Twenty One Twelve

Oct. 20, 2012 - Dec. 16, 2012

Postmasters Gallery, New York, NY

Solo exhibition-Pioneering new media artists whose works explore both time-based and physical reality, the McCoys are perhaps best recognized for constructing subjective databases of film and television material and for creating miniature film sets with live video cameras. The integration of sculpture and video continues in their new exhibition. Pointing to a time 100 years from today Twenty One Twelve connects current trends with future failures and potential transformations. For this show the McCoys have created a series of ten sculptures which depict the landscapes of today and tomorrow. Corporate campuses, parking lots, man-made mountains, resort architecture, and factories all collide with a globalized media infrastructure. This framework exists to support utopian goals, even as it rests upon resource depletion, financial instabilities, and entropic decay. The problems of environmental and economic collapse persist in the face of the rhetoric of the assumed benefits of continued economic expansion and a technological future.


Works Shown

Behind the Hillside

2012, electronic sculpture

In Behind the Hillside, miniature garbage covers the ostensible back side of a hill. The front of the hill is absent, posited to be the desirable site. Amongst the garbage, a small video monitor plays an interrupted image of wild grasslands.

Chrysalis

2012, sculpture with electronics and sound

In Chrysalis, a blue tower rises, cracked open to reveal a fleshy pink interior structure. Scaffolding on the surface provides scale and suggests human presence, either within or without. The video projection and prog-rock inspired soundtrack deliver an image of future conditions.

Next To the Parking Lot

2012, sculpture with electronics and sound

The sculptures in this series present liminal spaces, areas posited to be next to the desirable landmarks of contemporary life. Photographic backgrounds are embedded into eccentric land masses that extend and question the locations of the photograph's ostensible place. In Next to the Parking Lot, a photograph of a walled garden in the middle east is foregrounded with crashed luxury vehicles and a hastily disguised rocket launcher.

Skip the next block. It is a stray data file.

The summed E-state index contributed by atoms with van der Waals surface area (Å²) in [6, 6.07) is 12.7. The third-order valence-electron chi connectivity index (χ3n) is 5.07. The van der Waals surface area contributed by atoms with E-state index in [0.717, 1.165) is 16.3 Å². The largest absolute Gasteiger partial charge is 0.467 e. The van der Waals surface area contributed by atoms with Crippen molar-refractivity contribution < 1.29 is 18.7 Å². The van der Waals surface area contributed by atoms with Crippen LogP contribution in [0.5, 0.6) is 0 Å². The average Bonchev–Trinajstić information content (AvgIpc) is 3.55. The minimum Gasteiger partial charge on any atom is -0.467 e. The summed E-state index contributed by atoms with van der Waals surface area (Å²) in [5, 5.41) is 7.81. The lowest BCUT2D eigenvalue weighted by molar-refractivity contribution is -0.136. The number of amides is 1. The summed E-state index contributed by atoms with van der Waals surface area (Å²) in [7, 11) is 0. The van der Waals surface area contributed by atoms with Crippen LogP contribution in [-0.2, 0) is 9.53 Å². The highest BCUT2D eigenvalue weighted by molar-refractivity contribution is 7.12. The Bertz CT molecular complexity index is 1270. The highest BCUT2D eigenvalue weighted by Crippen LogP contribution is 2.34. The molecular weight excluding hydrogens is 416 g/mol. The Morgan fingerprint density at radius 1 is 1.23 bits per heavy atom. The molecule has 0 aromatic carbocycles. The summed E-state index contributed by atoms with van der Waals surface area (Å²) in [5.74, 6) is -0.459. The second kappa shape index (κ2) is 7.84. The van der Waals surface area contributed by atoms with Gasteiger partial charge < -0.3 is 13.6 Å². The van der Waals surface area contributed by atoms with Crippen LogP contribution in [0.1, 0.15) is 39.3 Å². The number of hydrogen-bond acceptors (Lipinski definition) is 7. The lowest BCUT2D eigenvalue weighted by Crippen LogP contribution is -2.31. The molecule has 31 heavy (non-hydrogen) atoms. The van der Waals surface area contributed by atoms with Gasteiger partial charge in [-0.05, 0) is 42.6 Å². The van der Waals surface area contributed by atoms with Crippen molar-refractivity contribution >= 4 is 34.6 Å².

Along the Roadside

2012, sculpture with electronics

The sculptures in this series present liminal spaces, areas posited to be next to the desirable landmarks of contemporary life. In Along the Roadside, a photograph of a cement factory looms behind a farm as a video imagines the road trip to get there.

Between the Resorts

2012, sculpture with electronics

Between the Resorts depicts a no mans land between a simulated ski slope and a simulated water park. Embedded video shows images of sand blowing across pavement.

In Front of the Substation

2012, sculpture with electronics

In Front of the Substation depicts a utilitarian building perched on sand and debris. Safety orange fencing has been partially destroyed. The embedded video monitor shows images of acid colored rushing water.

Near the Communications Tower

2012, Sculpture with electronics

Near the Communications Tower depicts a tar pit as a foreground to an embedded photo of an office building. The video, mounted flat to the base of the work where a fountain might be, contains a hyper-speed montage of scenes from contemporary life.

Near the New Villas

2012, Sculpture with electronics

Near the Villas explores the dichotomy between luxury construction on a depleted environment. The sculpture depicts a make-shift construction site that mixes scale model cranes, childhood building toys, and photos of middle eastern villas. These are embedded into unfinished sculptural forms, reflecting temporary and quickly built constructions. A small monitor contains footage of a childhood road trip through a much different landscape.

Priest of the Temple

2012, installation with live cameras

In Priest of the Temple, an office building juts out of a Mt. Rushmore-style mountain. The embedded video is based on the actions of a Silicon Valley hotel spa. Behind the building, a portrait of Intel co-founder Gordon Moore looms like a Pyongyang mural. Gordon Moore's prophetic observation, Moore's Law, states that the computing power of a microchip will double every two years. Moore himself in a 2005 interview provided an amendment to this law when he added, "The law can't continue forever. The nature of exponentials is that you push them out and eventually disaster happens."

At The Old Headquarters

2012, sculpture with electronics

In At the Old Headquarters, a cast plaster miniature of an office building sinks into roofing tar. Markings on the building are reminiscent of pixacao, Brazlian graffitti often found on multi story squat buildings. A roof mounted monitor shows a distorted and duplicated looping image of a parking lot.